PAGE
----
Midnight in the Pacific: Guadalcanal—The World War II Battle That Turned the Tide of War
“The author’s assertion that Guadalcanal, not Midway, was the turning point of the Pacific War is hard to dispute . . .”
Guadalcanal was not only the pivotal campaign in the Pacific War, marking the first of a long series of brutal island campaigns leading to America’s eventual victory, it is a story of the courage and spirit of American Marines, sailors, soldiers, and airmen fighting against long odds to end the myth of the Imperial Japanese military’s invincibility.
This new book on the campaign, published to coincide with the 75th Anniversary of the Marine landing in 1942, is the first major book length history since historian Richard B. Frank’s seminal work published in 1990 and benefits from a great deal of recent scholarship.
The fighting around Guadalcanal was an early example of joint operations at their finest, where Marines fought bitter ground battles to hold onto the island’s only airfield, Henderson Field, so that aviators could control the waters around the island during the day to allow Navy vessels to keep the Marines and airmen supplied. The interconnected nature of the air, land, and sea battles around the island are excellently laid out by author Wheelan, who moves between the land, sea, and air battles with a narrative flair.
The author does an excellent job of highlighting the desperate fighting on all fronts, where the Japanese often had numerical superiority as America geared up for worldwide war but was not yet fully mobilized. The often shoe-string nature of the operation may surprise many readers accustomed to tales of American material and martial prowess in World War II.
While this might have been true for the climatic campaigns of 1944–1945, for the first four months of this campaign, the U.S. Navy committed nearly every available ship in the Pacific Fleet to the bitter naval battles around the island, and at one point in the campaign, the Navy was down to one operational aircraft carrier and a handful of cruisers and destroyers to fight a heavy Japanese naval offensive.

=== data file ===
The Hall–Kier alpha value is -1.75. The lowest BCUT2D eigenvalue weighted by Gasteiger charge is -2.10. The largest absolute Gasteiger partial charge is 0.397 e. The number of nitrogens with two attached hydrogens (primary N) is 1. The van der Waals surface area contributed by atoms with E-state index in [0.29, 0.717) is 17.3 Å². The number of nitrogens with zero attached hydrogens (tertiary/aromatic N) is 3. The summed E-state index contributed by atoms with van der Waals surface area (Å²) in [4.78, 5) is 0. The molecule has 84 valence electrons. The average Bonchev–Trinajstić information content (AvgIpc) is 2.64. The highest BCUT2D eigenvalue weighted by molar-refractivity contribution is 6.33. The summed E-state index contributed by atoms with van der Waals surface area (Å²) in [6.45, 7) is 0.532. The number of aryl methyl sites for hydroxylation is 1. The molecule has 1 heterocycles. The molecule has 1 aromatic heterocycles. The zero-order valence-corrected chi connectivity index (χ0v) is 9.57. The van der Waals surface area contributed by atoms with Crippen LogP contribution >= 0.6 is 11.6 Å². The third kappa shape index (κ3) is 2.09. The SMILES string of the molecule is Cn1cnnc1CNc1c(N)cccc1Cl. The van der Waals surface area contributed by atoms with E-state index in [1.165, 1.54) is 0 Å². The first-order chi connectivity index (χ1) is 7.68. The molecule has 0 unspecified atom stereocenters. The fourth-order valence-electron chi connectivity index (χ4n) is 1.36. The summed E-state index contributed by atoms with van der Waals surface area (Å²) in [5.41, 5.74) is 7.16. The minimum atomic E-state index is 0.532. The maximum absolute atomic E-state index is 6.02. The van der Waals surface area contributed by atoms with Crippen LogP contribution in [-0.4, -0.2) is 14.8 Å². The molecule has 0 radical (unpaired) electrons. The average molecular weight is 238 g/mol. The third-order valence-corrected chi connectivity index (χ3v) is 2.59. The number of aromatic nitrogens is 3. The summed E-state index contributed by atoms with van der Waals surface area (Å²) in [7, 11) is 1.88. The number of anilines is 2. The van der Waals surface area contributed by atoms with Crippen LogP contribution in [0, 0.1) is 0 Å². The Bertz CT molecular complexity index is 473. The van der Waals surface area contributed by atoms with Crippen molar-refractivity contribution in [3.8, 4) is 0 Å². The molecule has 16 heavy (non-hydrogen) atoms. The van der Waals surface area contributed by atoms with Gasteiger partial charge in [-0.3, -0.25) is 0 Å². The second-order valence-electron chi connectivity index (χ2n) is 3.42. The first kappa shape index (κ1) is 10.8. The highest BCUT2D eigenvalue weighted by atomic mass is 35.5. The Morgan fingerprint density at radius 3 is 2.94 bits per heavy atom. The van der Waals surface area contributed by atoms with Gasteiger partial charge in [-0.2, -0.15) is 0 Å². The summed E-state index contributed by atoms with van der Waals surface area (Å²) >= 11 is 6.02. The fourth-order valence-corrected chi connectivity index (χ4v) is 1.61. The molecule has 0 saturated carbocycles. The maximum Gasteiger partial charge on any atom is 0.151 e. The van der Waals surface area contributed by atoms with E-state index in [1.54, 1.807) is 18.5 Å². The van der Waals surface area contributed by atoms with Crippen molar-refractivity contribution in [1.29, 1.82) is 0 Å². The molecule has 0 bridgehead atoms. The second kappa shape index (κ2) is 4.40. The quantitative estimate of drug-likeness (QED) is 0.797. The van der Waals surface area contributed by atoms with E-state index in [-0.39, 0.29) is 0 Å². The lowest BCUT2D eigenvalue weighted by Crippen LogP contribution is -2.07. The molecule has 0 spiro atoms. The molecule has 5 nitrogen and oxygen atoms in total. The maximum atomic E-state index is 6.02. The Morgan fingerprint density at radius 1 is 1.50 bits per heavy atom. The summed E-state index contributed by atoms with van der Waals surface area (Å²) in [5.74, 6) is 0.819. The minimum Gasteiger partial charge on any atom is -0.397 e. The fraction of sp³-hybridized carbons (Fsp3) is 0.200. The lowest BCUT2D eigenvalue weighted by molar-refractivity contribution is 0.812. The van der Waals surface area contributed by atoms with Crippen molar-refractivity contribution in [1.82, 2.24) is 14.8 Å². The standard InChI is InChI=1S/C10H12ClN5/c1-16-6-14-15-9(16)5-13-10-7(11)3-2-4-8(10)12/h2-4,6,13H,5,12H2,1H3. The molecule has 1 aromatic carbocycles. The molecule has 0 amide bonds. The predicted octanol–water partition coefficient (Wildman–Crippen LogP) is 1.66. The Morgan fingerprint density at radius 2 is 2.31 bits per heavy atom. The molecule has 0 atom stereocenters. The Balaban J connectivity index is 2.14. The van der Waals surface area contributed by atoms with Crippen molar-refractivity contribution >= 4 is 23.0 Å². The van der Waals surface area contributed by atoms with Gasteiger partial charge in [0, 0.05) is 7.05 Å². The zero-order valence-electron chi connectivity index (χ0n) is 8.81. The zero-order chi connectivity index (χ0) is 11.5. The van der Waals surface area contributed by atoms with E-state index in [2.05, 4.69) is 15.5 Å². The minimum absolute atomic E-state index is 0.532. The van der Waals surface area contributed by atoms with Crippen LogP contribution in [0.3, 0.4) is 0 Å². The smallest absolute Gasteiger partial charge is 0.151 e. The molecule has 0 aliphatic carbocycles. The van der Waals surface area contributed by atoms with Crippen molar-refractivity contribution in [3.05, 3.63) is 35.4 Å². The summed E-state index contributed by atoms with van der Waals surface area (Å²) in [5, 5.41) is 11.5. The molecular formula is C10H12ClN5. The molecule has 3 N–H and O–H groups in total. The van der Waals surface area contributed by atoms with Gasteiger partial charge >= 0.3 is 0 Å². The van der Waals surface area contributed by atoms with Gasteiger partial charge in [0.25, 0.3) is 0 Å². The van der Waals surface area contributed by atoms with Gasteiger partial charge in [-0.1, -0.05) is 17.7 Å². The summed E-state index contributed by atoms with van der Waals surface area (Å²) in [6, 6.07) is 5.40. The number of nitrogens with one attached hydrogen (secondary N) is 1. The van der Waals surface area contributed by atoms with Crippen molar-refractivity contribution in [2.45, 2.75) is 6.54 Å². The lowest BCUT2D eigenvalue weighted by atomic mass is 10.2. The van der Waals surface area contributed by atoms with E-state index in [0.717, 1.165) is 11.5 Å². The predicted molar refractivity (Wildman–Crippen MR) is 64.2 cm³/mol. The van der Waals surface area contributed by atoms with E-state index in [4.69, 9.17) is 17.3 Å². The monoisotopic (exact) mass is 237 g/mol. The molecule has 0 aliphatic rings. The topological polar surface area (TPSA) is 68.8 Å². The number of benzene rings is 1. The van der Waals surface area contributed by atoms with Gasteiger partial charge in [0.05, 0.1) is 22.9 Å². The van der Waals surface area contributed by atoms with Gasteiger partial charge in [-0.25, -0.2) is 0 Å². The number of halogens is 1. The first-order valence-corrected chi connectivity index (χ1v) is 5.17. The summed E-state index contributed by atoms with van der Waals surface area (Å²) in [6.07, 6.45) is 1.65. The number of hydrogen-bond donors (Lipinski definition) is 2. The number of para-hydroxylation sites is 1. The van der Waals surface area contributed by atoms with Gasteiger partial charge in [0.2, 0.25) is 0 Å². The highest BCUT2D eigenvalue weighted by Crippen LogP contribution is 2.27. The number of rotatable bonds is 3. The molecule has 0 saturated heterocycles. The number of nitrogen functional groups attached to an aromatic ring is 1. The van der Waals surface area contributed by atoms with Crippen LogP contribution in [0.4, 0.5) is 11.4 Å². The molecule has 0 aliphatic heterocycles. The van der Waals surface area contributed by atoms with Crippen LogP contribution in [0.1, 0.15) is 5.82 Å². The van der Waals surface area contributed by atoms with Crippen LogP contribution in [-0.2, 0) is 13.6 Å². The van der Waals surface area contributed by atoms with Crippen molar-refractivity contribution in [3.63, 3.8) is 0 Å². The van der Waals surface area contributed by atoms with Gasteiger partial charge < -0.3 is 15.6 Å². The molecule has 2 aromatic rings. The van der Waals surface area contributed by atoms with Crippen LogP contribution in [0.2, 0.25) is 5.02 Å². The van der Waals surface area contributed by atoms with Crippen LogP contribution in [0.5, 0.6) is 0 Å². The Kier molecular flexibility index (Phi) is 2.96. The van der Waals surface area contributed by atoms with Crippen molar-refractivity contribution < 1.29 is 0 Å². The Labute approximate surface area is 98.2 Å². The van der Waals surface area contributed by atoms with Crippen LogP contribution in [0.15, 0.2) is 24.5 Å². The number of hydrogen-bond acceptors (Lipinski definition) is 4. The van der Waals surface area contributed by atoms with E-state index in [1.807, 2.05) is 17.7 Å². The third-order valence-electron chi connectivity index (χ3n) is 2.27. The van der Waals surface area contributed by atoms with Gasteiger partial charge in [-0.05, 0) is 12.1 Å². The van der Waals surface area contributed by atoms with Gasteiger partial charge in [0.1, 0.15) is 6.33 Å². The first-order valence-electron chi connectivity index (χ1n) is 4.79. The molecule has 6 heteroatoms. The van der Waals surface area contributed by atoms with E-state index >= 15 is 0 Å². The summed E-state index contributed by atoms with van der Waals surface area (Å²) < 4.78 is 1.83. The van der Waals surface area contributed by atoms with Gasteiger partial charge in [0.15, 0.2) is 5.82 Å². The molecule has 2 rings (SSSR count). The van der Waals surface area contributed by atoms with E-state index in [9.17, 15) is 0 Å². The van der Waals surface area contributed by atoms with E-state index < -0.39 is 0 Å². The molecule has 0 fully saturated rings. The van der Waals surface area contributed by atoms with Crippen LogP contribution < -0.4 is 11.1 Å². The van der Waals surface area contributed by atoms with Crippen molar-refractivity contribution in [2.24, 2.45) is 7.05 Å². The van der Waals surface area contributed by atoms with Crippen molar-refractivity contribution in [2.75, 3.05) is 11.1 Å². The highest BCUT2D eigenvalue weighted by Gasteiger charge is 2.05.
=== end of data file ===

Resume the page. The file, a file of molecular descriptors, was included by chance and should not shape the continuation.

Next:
The naval and air battles described in the book definitely benefit from recent works by naval historians like James D. Hornfischer. Readers may also be surprised to learn that the U.S. Navy suffered over three times the casualties as the Marines in heavy naval combat around the island as both the American and Japanese navies each lost 24 ships sunk during the six-month long campaign.
The land battles were marked by not only the courage and fighting spirit of the First Marine Division in its first major campaign, but the overconfidence and inflexible tactical planning of the Japanese Army, which consistently conducted poorly planned and organized attacks on the well dug-in Marines.
Both the Japanese army and navy had a serious case of “victory fever” after their rapid conquest of most of East Asia in 1942 and not only underestimated the Marines’ tenacity, but the level of American firepower the Marines and airmen could bring to the defense of their perimeter.
Leadership also played a key role in the battle, with the pivotal command decision of the entire campaign coming in October 1942 when ADM Chester Nimitz relieved VADM Robert L. Ghormley with VADM William “Bull” Halsey. Halsey’s fighting spirit and willingness to take huge risks with his diminished naval forces provided the key difference in the naval battles of October and November 1942 that halted Japan’s last two efforts to recapture the island and its critical airfield.
Although Halsey would later face questions about his willingness to take risks and leave the American landing beaches exposed to the Japanese Navy in 1944 during the Battle of Leyte Gulf, his willingness to gamble with stopping the Japanese Navy in 1942 likely saved the entire Guadalcanal operation.
This is a very quick and satisfying read, with just the right amount of detail, narrative history, accounts from participants, and analysis of the decisions made by key leaders on both sides to give a balanced account of the campaign.
The author’s assertion that Guadalcanal, not Midway, was the turning point of the Pacific War is hard to dispute. When the Japanese evacuated their remaining starving and outnumbered troops in early 1943, their navy no longer enjoyed tactical dominance, their airpower had been decimated by the loss of experienced pilots, and their army was shown to be no longer invincible. The fighting around Guadalcanal changed the tide of the Pacific war as the Japanese went on the strategic defensive and could never again seriously challenge American maritime or air power in the Pacific.